- Prof. Lawrence Lessig has settled his lawsuit against an
Australian record label over the use of clips of a popular song by the
band Phoenix in a lecture that was later posted online. Liberation
Music, which represents Phoenix in New Zealand, claimed the clips
infringed copyright, demanded YouTube take down the lecture, and then
threatened to sue Lessig. Represented by the Electronic Frontier
Foundation (EFF) and Jones Day, Lessig fought back, asserting his fair
use rights in court.
"Too often, copyright is used as an excuse to silence legitimate
speech," said Lessig, who serves as the Roy L. Furman Professor of Law
and Leadership at Harvard Law School and director of the Edmond J. Safra
Center for Ethics at Harvard University. "I've been fighting against
that kind of abuse for many years, and I knew I had to stand up for fair
use here as well. Hopefully this lawsuit and this settlement will send a
message to copyright owners to adopt fair takedown practices—or face
The settlement requires Liberation Music to pay Lessig for the harm
it caused. The amount is confidential under the terms of the settlement,
but it will be dedicated to supporting EFF's work on open access, a
cause of special importance to Lessig's friend, Aaron Swartz, a
technologist and activist who took his own life in early 2013. The
parties also worked together to improve Liberation Music's methodology
for compliance with the requirements of the DMCA in the United States.
Going forward, Liberation Music will adopt new policies that respect
Neither party concedes the claims or defenses of the other.
Liberation Music included this statement in the settlement agreement:
"Liberation Music is pleased to amicably resolve its dispute with
Professor Lessig. Liberation Music agrees that Professor Lessig's use of
the Phoenix song 'Lisztomania' was both fair use under US law and fair
dealing under Australian law. Liberation Music will amend its copyright
and YouTube policy to ensure that mistakes like this will not happen
again. Liberation Music is committed to a new copyright policy that
protects its valid copyright interests and respects fair use and
A co-founder of the nonprofit Creative Commons and author of numerous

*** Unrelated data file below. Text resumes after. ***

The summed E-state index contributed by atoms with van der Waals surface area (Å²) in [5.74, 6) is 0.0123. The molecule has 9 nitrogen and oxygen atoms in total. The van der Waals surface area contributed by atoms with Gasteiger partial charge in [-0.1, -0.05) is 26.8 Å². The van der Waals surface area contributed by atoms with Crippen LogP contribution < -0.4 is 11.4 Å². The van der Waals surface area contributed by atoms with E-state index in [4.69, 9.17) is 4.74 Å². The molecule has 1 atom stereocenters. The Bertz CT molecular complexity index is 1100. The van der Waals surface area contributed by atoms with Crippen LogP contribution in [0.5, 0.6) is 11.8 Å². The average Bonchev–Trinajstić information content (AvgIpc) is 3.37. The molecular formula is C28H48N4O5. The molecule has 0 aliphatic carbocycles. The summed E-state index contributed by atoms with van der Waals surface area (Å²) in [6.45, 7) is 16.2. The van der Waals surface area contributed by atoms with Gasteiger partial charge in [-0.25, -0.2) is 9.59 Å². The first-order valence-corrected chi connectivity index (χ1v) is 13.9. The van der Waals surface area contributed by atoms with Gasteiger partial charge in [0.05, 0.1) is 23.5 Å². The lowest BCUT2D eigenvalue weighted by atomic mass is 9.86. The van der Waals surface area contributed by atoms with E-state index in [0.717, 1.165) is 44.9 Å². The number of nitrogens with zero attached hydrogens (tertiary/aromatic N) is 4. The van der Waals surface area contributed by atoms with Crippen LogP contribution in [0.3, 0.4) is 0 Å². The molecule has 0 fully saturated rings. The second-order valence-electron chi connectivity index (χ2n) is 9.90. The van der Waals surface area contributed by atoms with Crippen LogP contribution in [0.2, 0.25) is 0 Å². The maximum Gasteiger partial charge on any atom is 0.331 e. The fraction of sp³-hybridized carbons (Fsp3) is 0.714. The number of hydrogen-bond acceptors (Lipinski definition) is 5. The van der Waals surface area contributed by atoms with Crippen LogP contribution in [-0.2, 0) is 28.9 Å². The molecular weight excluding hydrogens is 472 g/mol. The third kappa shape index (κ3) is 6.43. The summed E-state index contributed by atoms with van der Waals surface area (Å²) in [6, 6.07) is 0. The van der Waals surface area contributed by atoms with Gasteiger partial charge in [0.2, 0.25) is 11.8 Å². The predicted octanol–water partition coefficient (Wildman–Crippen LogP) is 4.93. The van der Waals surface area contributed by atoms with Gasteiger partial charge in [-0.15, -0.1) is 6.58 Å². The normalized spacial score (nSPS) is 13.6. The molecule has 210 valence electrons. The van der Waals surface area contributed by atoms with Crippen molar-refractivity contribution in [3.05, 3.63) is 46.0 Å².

books on law and technology, Lessig has played a pivotal role in
shaping the debate about copyright in the digital age. In June 2010,
Lessig delivered a lecture titled "Open" at a Creative Commons
conference in South Korea that included several short clips of amateur
dance videos set to the song "Lisztomania" by the French band Phoenix.
The lecture, which was later uploaded to YouTube, used the clips to
highlight emerging styles of cultural communication on the Internet.
As a condition of the settlement, Liberation Music submitted a
declaration explaining its takedown procedures. Liberation Music had
allowed a single employee to use YouTube's automatic Content ID system
to initiate the takedown process and then, when Lessig challenged the
takedown, threaten a lawsuit. The employee, who did not have a legal
background, did not actually review Lessig's video before issuing a
threat of a lawsuit.
Liberation Music's new policy will still rely on YouTube's system,
but it will ensure that no takedown notice is issued without human
review, including fair use considerations. Liberation Music will also
limit its copyright enforcement to jurisdictions where it actually owns
or administers the copyright.
"This is the policy Liberation Music should have had from the
beginning," EFF Intellectual Property Director Corynne McSherry said.
"Too many content owners are issuing takedowns and manipulating content
filters without respect for the rights of users. This fight may be over,
but the battle continues until every content owner embraces best
practices that protect fair use."
For more on this case:
About Prof. Lessig:
Lawrence Lessig is the Roy L. Furman Professor of Law and Leadership
at Harvard Law School, director of the Edmond J. Safra Center for Ethics
at Harvard University and founder of Rootstrikers, a network of
activists leading the fight against government corruption. He has
authored numerous books, including The USA is Lesterland, Republic,
Lost: How Money Corrupts Our Congress—and a Plan to Stop It, Code and
Other Laws of Cyberspace, Free Culture, and Remix.
Intellectual Property Director
Electronic Frontier Foundation